After Katrina, there was no access to the School of Nursing building. Roads and bridges were out. There was no municipal infrastructure, no housing, and no students, faculty, or staff. Everyone had been evacuated to places throughout the United States.


Back at the main campus in Hattiesburg, there was wind and water damage across campus. Previously beautiful old oak trees became a liability during the sustained hurricane force winds of Katrina. Most of the trees were blown down, and the few remaining trees were removed.


At this point, we were overwhelmed. Everyone was without electricity, water, and landline phone service. Only a few individuals had sporadic cellular phone service. In my community, we were told the first week after Katrina that it would be Thanksgiving before all utilities were restored. It was discouraging. The temperature hovered around 99[degrees] to 100[degrees] Fahrenheit. We were hearing on the radio that there was a breakdown in law enforcement. It was a very troubling time.


Electrical and phone workers from around the nation poured into south Mississippi. The sight of an electrical truck and workers was one of the most beautiful sights I had ever seen. The lack of utilities continued 3 weeks for me and much longer for many others.

Figure. Fairchild Ha... - Click to enlarge in new windowFigure. Fairchild Hall, before Katrina. Courtesy of Jeanna Graves
Figure. Fairchild Ha... - Click to enlarge in new windowFigure. Fairchild Hall, after Katrina. Courtesy of Jeanna Graves
Figure. National Gua... - Click to enlarge in new windowFigure. National Guard at New Orleans Campus. Courtesy of Bryon Skinner


As utilities were restored, Dr. Stewart, and her directors began trying to locate faculty and staff. Some had evacuated out of the state and had no homes to which they could return. As the faculty and staff situation became clearer, we began trying to contact students. The administration of the School of Nursing didn't know who or how many students could return. The only campus able to operate 3 weeks after the storm was the one at Hattiesburg.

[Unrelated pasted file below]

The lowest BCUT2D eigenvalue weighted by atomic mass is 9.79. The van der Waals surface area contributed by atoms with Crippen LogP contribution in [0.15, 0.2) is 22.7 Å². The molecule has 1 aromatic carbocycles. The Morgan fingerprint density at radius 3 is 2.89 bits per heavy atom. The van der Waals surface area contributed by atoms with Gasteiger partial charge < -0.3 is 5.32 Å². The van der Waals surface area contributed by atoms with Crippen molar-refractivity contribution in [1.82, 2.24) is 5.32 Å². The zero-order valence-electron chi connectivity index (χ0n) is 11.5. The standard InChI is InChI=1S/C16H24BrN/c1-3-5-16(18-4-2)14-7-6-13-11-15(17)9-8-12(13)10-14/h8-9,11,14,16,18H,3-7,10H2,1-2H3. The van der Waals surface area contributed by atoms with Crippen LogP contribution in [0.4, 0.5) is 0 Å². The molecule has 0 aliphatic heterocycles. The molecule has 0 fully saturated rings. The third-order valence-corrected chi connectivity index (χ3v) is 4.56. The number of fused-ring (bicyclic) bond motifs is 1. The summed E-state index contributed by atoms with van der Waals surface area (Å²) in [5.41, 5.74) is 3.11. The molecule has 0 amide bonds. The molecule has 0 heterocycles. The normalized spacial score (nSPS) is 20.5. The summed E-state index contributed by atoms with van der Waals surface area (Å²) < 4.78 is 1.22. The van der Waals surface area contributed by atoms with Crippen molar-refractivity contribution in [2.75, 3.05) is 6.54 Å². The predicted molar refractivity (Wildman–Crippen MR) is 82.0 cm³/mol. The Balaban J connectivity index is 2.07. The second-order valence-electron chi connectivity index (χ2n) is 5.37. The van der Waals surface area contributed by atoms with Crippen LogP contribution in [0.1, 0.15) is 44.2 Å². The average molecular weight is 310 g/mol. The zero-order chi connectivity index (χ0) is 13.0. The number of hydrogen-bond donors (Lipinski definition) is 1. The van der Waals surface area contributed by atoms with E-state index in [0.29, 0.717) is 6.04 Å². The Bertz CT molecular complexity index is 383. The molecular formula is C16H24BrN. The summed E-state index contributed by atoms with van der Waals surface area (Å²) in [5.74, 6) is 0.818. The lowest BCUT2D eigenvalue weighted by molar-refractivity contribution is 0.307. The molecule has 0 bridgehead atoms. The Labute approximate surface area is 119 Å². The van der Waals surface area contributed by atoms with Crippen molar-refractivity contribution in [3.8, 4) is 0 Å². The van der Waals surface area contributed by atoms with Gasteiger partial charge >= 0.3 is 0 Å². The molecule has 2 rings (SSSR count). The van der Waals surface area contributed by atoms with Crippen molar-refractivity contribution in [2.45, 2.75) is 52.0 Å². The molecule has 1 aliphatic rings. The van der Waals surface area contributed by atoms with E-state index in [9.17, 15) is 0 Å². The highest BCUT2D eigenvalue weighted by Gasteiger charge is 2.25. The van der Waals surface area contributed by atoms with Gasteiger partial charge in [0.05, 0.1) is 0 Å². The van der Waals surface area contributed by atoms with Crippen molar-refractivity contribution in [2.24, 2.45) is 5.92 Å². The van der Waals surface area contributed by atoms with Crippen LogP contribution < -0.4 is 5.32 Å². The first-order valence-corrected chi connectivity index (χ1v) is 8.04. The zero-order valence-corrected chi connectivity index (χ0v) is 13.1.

It was a huge challenge to find ways to meet the housing and personnel needs of faculty, staff, and students. Some faculty did not return. Others chose not to relocate and taught on the main campus, whereas still others commuted from Federal Emergency Management Agency (FEMA) trailers. For several months, the Dean and faculty members in Hattiesburg and the Mississippi Gulf Coast opened their homes to displaced faculty and staff from the Coast and New Orleans campuses.


Three weeks after Katrina, WCC reopened for business. Returning nursing students were relocated to the Hattiesburg campus. Three senior nursing students from Louisiana moved a travel trailer to my church grounds and plugged into the utilities there. Others commuted long distances to continue some semblance of normalcy and to stay in school. Faculty rearranged class and clinical schedules to accommodate commuters.


Shortly after the storm, the administrative dean of the Coast campus, Jerry Bracey, happened to see a former student at Memorial Hospital in Gulfport. The former student, a pastor, offered his church facility for use by the college. Amazingly, a number of their Sunday school rooms, although small, had been configured for wireless Internet, so we were able to use the Internet and BlackBoard technologies. The graduate nursing program and limited undergraduate classes were held there. One of the graduate students was the skills lab instructor at a local community college. She arranged for Mississippi Gulf Coast Community College, Jefferson Davis Branch, to permit the use of their skills lab after hours for use by WCC nursing students. The ninth-grade campus of the Gulfport High School granted access after hours so that nursing and support classes could continue.